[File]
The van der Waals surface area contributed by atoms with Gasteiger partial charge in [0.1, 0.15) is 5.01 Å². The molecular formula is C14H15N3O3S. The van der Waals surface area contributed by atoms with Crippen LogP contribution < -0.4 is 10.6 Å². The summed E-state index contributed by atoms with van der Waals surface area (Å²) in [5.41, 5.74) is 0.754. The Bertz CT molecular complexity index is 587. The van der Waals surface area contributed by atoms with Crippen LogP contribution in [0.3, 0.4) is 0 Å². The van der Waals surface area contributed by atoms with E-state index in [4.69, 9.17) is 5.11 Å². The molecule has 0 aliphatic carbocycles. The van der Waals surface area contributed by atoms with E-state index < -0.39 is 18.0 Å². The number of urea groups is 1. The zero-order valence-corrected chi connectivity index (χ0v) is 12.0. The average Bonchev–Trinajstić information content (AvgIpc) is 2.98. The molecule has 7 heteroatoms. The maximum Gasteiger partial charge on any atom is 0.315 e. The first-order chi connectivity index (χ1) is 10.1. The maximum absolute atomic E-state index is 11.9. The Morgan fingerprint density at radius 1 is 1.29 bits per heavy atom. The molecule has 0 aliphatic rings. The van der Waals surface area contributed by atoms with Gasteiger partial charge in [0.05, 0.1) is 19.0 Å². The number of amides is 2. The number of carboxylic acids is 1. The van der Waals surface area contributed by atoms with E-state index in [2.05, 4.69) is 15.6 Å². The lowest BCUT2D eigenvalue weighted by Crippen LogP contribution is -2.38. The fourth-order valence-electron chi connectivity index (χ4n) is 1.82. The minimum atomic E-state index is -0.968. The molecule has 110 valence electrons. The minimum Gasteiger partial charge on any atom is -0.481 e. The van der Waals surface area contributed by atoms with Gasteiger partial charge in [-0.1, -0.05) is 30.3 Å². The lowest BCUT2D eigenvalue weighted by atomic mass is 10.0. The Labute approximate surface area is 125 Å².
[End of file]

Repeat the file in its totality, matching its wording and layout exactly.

The van der Waals surface area contributed by atoms with Gasteiger partial charge in [0.1, 0.15) is 5.01 Å². The molecular formula is C14H15N3O3S. The van der Waals surface area contributed by atoms with Crippen LogP contribution < -0.4 is 10.6 Å². The summed E-state index contributed by atoms with van der Waals surface area (Å²) in [5.41, 5.74) is 0.754. The Bertz CT molecular complexity index is 587. The van der Waals surface area contributed by atoms with Crippen LogP contribution in [0.3, 0.4) is 0 Å². The van der Waals surface area contributed by atoms with E-state index in [4.69, 9.17) is 5.11 Å². The molecule has 0 aliphatic carbocycles. The van der Waals surface area contributed by atoms with E-state index < -0.39 is 18.0 Å². The number of urea groups is 1. The zero-order valence-corrected chi connectivity index (χ0v) is 12.0. The average Bonchev–Trinajstić information content (AvgIpc) is 2.98. The molecule has 7 heteroatoms. The maximum Gasteiger partial charge on any atom is 0.315 e. The first-order chi connectivity index (χ1) is 10.1. The maximum absolute atomic E-state index is 11.9. The Morgan fingerprint density at radius 1 is 1.29 bits per heavy atom. The molecule has 0 aliphatic rings. The van der Waals surface area contributed by atoms with Gasteiger partial charge in [0.05, 0.1) is 19.0 Å². The number of amides is 2. The number of carboxylic acids is 1. The van der Waals surface area contributed by atoms with E-state index in [2.05, 4.69) is 15.6 Å². The lowest BCUT2D eigenvalue weighted by Crippen LogP contribution is -2.38. The fourth-order valence-electron chi connectivity index (χ4n) is 1.82. The minimum atomic E-state index is -0.968. The molecule has 110 valence electrons. The minimum Gasteiger partial charge on any atom is -0.481 e. The van der Waals surface area contributed by atoms with Gasteiger partial charge in [-0.1, -0.05) is 30.3 Å². The lowest BCUT2D eigenvalue weighted by atomic mass is 10.0. The Labute approximate surface area is 125 Å².